The Central Bank has fined the Irish division of Canadian lender Bank of Montreal more than €1.24m for breaching the conditions of its Irish banking licence.
The bank failed to submit three operational risk returns to the regulator and failed to establish and maintain effective processes and internal controls to ensure compliance with this regulatory reporting condition. Its breaches dated between 2013 and 2015.
The fine was reduced from a potential €1.78m due to the Canadian bank admitting its breach.
However, it is the second time Bank of Montreal Ireland has been fined for deficiencies in regulatory reporting.
The regulator said the previous enforcement action was "an aggravating factor" in this case.
The Central Bank's director of enforcement and anti-money laundering Seána Cunningham said the regulator must have a "clear line of sight" to any potential risks within regulated companies as the financial sector continues to grow and become more complex.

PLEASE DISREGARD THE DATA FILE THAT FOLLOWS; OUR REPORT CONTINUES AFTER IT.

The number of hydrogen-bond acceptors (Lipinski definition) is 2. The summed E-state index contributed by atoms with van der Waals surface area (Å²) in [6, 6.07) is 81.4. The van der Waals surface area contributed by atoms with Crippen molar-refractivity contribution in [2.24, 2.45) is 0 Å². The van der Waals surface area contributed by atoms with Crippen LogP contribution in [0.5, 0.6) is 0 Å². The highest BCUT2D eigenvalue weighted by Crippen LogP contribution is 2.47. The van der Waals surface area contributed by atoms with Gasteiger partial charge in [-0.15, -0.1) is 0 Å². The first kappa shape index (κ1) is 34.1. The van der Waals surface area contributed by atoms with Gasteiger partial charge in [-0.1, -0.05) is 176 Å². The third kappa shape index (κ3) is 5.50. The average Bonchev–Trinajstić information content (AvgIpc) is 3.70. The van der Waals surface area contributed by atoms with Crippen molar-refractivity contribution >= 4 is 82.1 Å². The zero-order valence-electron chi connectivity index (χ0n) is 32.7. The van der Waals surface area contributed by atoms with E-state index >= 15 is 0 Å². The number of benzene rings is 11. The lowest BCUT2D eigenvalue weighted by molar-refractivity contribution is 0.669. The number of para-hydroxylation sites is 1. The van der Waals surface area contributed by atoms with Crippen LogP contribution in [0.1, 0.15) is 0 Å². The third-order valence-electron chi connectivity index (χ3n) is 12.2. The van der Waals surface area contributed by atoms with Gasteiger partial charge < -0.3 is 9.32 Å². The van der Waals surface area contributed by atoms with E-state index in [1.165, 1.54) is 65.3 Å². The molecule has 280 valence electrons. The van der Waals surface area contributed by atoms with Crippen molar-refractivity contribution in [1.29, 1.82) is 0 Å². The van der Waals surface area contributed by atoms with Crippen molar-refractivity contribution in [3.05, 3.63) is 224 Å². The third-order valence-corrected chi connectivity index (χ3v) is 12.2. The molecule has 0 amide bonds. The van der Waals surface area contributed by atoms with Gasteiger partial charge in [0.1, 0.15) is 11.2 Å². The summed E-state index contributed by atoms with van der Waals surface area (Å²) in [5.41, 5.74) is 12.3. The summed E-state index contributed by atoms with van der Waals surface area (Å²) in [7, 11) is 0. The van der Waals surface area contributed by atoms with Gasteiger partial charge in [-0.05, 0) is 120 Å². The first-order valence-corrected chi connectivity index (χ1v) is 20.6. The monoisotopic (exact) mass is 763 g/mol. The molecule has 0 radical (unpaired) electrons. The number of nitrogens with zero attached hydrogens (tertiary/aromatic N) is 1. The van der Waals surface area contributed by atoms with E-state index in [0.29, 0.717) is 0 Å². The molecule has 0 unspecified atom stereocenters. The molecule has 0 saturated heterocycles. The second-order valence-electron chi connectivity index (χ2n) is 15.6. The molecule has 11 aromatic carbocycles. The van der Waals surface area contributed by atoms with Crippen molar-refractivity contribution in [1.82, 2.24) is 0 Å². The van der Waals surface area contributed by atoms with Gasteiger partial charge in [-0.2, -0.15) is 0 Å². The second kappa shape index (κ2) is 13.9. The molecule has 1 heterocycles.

"All firms operating in Ireland must do so in line with their regulatory licence, and all conditions attaching to it. Compliance with licence conditions is not optional, and breaches are treated seriously by the Central Bank as demonstrated in this enforcement action against the firm," she said.
"All firms must ensure the highest standards in identifying, properly managing and monitoring, and reporting on its operational risks in line with the Central Bank's requirements," Ms Cunningham said.
Since 2006 the Central Bank has imposed fines of more than €70m under its administrative sanctions procedure and has made 127 settlements.